abstractNote = {San Francisco Bay (California, USA) and its local watersheds present an interesting case study in estuarine mercury (Hg) contamination. This review focuses on the most promising avenues for attempting to reduce methylmercury (MeHg) contamination in Bay Area aquatic food webs and identifying the scientific information that is most urgently needed to support these efforts. Concern for human exposure to MeHg in the region has led to advisories for consumption of sport fish. Striped bass from the Bay have the highest average Hg concentration measured for this species in USA estuaries, and this degree of contamination has been constant for the past 40 years. Similarly, largemouth bass in some Bay Area reservoirs have some of the highest Hg concentrations observed in the entire US. Bay Area wildlife, particularly birds, face potential impacts to reproduction based on Hg concentrations in the tissues of several Bay species. Source control of Hg is one of the primary possible approaches for reducing MeHg accumulation in Bay Area aquatic food webs. Recent findings (particularly Hg isotope measurements) indicate that the decades-long residence time of particle-associated Hg in the Bay is sufficient to allow significant conversion of even the insoluble forms of Hg into MeHg. Past inputs have been thoroughly mixed throughout this shallow and dynamic estuary. The large pool of Hg already present in the ecosystem dominates the fraction converted to MeHg and accumulating in the food web. Consequently, decreasing external Hg inputs can be expected to reduce MeHg in the food web, but it will likely take many decades to centuries before those reductions are achieved. Extensive efforts to reduce loads from the largest Hg mining source (the historic New Almaden mining district) are underway. Hg is spread widely across the urban landscape, but there are a number of key sources, source areas, and pathways that provide opportunities to capture larger quantities of Hg and reduce loads from urban runoff. Atmospheric deposition is a lower priority for source control in the Bay Area due to a combination of a lack of major local sources. Internal net production of MeHg is the dominant source of MeHg that enters the food web. Controlling internal net production is the second primary management approach, and has the potential to reduce food web MeHg in some habitats more effectively and within a much shorter time-frame. Controlling net MeHg production and accumulation in the food web of upstream reservoirs and ponds is very promising due to the many features of these ecosystems that can be manipulated. The most feasible control options in tidal marshes relate to the design of flow patterns and subhabitats in restoration projects. Options for controlling MeHg production in open Bay habitat are limited due primarily to the highly dispersed distribution of Hg throughout the ecosystem. Other changes in these habitats may also have a large influence on food web MeHg, including temperature changes due to global warming, sea level rise, food web alterations due to introduced species and other causes, and changes in sediment supply. Other options for reducing or mitigating exposure and risk include controlling bioaccumulation, cleanup of contaminated sites, and reducing other factors (e.g., habitat availability) that limit at-risk wildlife populations.},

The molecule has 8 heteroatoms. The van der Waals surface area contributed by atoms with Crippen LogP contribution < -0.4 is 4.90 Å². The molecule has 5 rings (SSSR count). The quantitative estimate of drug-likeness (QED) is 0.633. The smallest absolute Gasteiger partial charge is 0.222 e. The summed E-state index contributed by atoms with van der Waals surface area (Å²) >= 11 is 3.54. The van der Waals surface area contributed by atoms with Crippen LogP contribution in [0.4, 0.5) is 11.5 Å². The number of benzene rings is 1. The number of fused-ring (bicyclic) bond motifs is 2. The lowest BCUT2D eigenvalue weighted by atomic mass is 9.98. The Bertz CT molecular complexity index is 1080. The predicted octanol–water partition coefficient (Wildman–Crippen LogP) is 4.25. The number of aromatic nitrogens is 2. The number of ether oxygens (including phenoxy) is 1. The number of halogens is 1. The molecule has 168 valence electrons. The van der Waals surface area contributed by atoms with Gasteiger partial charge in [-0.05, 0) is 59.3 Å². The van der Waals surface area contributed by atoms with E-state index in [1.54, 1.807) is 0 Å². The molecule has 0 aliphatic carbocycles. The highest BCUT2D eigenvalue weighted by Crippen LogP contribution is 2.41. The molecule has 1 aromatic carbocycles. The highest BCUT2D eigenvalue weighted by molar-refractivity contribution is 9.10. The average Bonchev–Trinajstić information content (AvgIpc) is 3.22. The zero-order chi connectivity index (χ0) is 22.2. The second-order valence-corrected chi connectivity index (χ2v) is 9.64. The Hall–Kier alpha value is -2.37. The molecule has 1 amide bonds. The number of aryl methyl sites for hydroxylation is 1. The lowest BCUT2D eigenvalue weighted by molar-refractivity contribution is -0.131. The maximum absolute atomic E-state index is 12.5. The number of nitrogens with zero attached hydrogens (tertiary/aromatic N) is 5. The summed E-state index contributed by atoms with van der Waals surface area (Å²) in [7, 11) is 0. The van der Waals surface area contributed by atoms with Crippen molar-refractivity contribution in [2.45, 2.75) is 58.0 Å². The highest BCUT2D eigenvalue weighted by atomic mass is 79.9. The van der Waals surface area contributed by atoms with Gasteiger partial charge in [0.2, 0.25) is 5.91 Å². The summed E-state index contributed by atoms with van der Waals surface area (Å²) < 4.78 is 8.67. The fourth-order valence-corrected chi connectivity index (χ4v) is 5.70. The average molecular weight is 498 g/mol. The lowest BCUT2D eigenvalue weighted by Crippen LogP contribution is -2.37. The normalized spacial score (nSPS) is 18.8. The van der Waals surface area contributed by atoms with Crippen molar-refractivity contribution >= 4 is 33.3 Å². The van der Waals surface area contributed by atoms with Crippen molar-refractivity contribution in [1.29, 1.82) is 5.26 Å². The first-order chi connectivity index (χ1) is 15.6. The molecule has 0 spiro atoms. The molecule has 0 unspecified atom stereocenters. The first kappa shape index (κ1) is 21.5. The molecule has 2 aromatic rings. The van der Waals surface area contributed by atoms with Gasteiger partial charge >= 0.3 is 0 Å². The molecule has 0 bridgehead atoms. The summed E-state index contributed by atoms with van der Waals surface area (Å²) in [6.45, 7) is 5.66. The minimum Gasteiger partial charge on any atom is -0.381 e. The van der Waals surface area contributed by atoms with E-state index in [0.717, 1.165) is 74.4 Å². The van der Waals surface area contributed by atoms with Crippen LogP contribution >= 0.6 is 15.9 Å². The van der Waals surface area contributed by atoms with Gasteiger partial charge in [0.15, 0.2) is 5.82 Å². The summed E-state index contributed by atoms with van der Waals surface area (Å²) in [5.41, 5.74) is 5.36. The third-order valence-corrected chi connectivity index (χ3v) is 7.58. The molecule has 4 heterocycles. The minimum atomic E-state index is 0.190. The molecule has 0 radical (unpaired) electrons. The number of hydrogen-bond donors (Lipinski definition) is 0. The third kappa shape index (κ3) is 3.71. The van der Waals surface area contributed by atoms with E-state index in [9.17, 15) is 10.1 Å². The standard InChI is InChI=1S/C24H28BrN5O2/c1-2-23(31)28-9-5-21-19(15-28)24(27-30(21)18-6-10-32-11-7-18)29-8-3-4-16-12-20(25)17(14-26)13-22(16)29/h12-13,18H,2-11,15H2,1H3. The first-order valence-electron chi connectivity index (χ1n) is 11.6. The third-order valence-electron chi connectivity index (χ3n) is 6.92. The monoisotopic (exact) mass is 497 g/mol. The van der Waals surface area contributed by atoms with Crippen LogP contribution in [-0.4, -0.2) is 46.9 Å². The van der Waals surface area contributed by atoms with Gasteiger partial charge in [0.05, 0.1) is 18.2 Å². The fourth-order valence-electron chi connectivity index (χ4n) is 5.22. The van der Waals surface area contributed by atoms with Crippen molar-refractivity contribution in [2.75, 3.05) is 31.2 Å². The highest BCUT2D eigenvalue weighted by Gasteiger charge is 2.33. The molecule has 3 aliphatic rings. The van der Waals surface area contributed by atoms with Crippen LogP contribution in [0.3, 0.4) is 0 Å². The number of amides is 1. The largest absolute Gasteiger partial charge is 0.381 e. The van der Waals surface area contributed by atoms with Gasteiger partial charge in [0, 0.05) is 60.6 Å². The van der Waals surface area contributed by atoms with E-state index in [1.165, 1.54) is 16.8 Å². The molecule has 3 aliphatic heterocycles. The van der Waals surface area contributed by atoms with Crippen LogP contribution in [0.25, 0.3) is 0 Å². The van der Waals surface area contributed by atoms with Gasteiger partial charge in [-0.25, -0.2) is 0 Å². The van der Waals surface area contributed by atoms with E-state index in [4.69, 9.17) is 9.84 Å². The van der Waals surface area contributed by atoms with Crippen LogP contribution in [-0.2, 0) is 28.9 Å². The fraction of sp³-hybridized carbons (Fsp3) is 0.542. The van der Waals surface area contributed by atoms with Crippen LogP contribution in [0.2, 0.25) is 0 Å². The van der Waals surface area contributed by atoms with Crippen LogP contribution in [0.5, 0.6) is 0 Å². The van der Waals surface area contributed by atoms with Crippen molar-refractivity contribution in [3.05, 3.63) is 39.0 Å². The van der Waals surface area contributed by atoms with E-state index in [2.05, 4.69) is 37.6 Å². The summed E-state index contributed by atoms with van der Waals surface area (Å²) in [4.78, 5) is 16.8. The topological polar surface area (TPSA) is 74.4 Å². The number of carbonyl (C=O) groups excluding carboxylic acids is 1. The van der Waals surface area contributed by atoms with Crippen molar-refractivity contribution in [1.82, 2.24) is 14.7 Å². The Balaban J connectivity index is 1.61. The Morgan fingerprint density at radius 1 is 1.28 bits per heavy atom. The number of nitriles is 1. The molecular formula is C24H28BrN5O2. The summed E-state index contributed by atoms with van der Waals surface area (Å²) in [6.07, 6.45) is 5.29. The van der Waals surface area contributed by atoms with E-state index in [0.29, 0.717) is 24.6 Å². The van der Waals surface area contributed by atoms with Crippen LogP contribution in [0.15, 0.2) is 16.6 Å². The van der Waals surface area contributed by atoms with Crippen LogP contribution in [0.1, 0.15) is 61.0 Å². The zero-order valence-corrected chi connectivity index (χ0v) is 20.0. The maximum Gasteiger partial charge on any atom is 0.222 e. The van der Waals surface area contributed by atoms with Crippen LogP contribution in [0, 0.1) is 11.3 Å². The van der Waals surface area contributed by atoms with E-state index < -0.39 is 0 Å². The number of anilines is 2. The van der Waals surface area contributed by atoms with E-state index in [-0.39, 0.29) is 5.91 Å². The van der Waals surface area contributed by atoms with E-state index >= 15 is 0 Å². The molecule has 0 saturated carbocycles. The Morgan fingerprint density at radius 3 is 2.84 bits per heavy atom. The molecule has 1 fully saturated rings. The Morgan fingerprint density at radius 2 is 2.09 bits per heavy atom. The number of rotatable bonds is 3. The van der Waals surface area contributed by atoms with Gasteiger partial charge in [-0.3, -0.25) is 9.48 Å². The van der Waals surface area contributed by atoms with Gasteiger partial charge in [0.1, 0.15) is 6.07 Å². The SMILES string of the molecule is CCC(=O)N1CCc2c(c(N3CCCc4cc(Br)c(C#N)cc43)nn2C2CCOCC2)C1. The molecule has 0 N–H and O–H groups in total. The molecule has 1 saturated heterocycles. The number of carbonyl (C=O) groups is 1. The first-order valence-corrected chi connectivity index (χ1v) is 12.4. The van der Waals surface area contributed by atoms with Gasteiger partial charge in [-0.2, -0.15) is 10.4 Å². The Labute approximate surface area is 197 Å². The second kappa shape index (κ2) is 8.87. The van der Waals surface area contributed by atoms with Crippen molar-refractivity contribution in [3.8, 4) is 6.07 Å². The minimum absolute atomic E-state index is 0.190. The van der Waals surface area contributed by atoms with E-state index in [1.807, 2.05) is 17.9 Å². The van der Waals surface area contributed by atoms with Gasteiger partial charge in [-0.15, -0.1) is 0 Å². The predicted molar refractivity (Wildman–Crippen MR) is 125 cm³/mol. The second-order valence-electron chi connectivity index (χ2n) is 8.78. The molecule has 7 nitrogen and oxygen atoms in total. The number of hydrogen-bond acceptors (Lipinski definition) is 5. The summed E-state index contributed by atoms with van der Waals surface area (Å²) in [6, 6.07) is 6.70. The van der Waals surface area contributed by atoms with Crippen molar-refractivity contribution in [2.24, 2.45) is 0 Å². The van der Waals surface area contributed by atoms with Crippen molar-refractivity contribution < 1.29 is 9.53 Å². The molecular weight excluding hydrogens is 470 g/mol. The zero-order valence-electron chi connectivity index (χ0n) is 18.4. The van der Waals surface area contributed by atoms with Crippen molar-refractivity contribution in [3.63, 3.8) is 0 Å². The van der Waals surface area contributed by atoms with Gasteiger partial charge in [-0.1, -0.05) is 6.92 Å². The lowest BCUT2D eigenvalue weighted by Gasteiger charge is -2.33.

doi = {10.1016/J.ENVRES.2012.10.002},
journal = {Environmental Research},
issn = {0013-9351},
number = ,
volume = 119,
place = {United States},
year = {2012},
month = {11}
}